“I always appreciated it was a plum job to have,” says Jeremy Richardson QC, newly settled in his chambers on the top floor of Sheffield Crown Court where he’s been appointed as the city’s resident judge.
His office is a secluded eyrie set above a courtyard. Robes and wig are neatly stored in an alcove, a bookcase is lined with legal texts, an enormous bunch of flowers stands winningly in a vase on the desk and there are prints of Lowry paintings on the walls – while through open, sun-inviting windows his colleagues can be glimpsed in their own quarters, quietly reading through case papers.
“All judges have to retire at 70, and I will be 70 in 10 years’ time, April 2028. So this could well be the last full-time judicial job that I do. This is for the long-term, it’s as simple as that.”
Judge Richardson was resident judge for Hull before coming to South Yorkshire, where he gains the title Recorder of Sheffield, an honorary term awarded by the council, intended to mark the link between the administration and judiciary.
“Getting the job, and doing it, is a mixture of pure delight and trepidation,” he says. Entertainingly, he speaks with the same considered, deliberate cadence familiar to anyone who’s heard sentencing remarks being delivered to a defendant. “Delight outweighs trepidation markedly, because this is such a nice job to have in a really nice court centre, with excellent colleagues and a first-rate staff.”
It is, he says, a ‘real pleasure’ to be back in Sheffield – he lived here for nearly a decade as a barrister in the 1980s, was a pupil to now-retired city judge Robert Moore and has childhood memories of the place.
“We used to come here from Retford, where my grandparents lived, on a very regular basis. I’m old enough to remember coming to Sheffield when there were bomb sites still – it’s transformed.”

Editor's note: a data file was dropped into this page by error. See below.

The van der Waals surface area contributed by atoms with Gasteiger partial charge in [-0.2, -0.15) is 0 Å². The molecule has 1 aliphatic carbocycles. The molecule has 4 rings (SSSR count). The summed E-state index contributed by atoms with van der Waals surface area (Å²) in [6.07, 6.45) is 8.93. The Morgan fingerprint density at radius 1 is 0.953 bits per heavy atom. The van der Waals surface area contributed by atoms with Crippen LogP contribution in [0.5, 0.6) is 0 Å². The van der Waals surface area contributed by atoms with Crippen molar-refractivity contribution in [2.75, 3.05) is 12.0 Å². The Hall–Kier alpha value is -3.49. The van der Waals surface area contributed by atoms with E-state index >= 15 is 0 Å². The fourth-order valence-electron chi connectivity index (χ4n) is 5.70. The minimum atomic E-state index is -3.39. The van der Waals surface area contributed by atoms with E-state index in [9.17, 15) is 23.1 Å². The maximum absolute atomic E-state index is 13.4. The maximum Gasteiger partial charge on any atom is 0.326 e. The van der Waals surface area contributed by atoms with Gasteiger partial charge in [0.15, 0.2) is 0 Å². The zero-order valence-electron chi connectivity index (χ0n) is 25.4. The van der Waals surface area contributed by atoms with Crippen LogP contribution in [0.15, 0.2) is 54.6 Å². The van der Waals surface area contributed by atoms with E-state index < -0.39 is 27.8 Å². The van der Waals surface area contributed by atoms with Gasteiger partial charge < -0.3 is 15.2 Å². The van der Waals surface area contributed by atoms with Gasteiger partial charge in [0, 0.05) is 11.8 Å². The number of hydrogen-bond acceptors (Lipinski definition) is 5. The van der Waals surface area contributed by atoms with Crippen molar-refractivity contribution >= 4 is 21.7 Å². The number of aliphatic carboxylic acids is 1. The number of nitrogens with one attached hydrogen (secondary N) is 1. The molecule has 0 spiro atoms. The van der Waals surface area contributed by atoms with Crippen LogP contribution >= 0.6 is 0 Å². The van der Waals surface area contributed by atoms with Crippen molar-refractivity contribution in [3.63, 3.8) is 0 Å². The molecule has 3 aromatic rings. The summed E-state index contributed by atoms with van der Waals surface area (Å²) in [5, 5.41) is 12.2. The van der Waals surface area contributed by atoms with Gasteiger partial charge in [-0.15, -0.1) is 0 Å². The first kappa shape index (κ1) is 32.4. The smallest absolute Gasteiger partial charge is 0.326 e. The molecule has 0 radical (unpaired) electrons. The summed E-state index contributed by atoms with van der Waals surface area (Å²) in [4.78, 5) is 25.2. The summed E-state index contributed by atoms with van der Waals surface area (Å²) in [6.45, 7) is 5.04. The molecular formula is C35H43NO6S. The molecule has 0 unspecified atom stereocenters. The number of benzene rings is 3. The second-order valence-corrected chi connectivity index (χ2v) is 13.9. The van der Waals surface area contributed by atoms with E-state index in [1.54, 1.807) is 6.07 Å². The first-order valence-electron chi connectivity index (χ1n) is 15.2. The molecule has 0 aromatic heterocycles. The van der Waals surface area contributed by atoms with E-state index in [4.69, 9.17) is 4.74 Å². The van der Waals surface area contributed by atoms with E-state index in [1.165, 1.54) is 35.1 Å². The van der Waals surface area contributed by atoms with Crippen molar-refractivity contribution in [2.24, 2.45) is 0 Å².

He succeeds Judge Julian Goose QC, who was promoted to the High Court – Jeremy and his husband, architect David Carruthers, have a house in Derbyshire, as well as a home in Beverley near Hull, so applying for the Sheffield post ‘seemed the obvious thing to do’.
Primarily, he will be trying cases – serious crime, mostly, although he will pitch in elsewhere if needed. But the resident judge is also expected to lead their counterparts at each court, promoting good practice and making sure cases are managed properly. He will not, however, be telling others what to do.
“I have no power, nor would I want it, to direct anybody, particularly a judge, to do anything. I can’t do it. We are all independent. We do not have line management.”
He will also be making sure judicial reforms – “I prefer to call it transformation,” he says – are implemented in Sheffield. “It’s working much better than it did because of the new ways of working. For example, my desk is not cluttered with cases – all the cases are on the computer. We are consulted a lot, much more than I have ever known before. I think historically judges felt things were done to them from on high.”
In addition, he inherits an outreach programme that allows schools to visit the court; judges will also be visiting classrooms, in keeping with the lord chief justice Lord Ian Burnett’s new initiative to teach children more about the judicial system. “I think there is a deficit of understanding in society as a whole, and perhaps among young people in particular, of what we do.”
Jeremy was aged 14 and a schoolboy at Forest School, north London, when his father – an ex-Navy serviceman who became a teacher – sensed he might be interested in the law. “Probably because I was a relatively argumentative child, in the nice sense.”
He was given a biography of distinguished barrister Norman Birkett to read and was ‘captivated by the life he led’.
“It enthused me to become a lawyer, and a barrister in particular. I didn’t really look in any other direction. I was unusual, I had a pretty clear idea what I wanted to do.”
He was called to the bar in 1980, becoming a QC in 2000, and looks back on those years ‘with the greatest of affection’.
“That’s not to say there weren’t days when I thought ‘My goodness, what am I doing’. The workload is huge, the demands are mountainous, but I loved it. There are times when I would still like to be doing it.”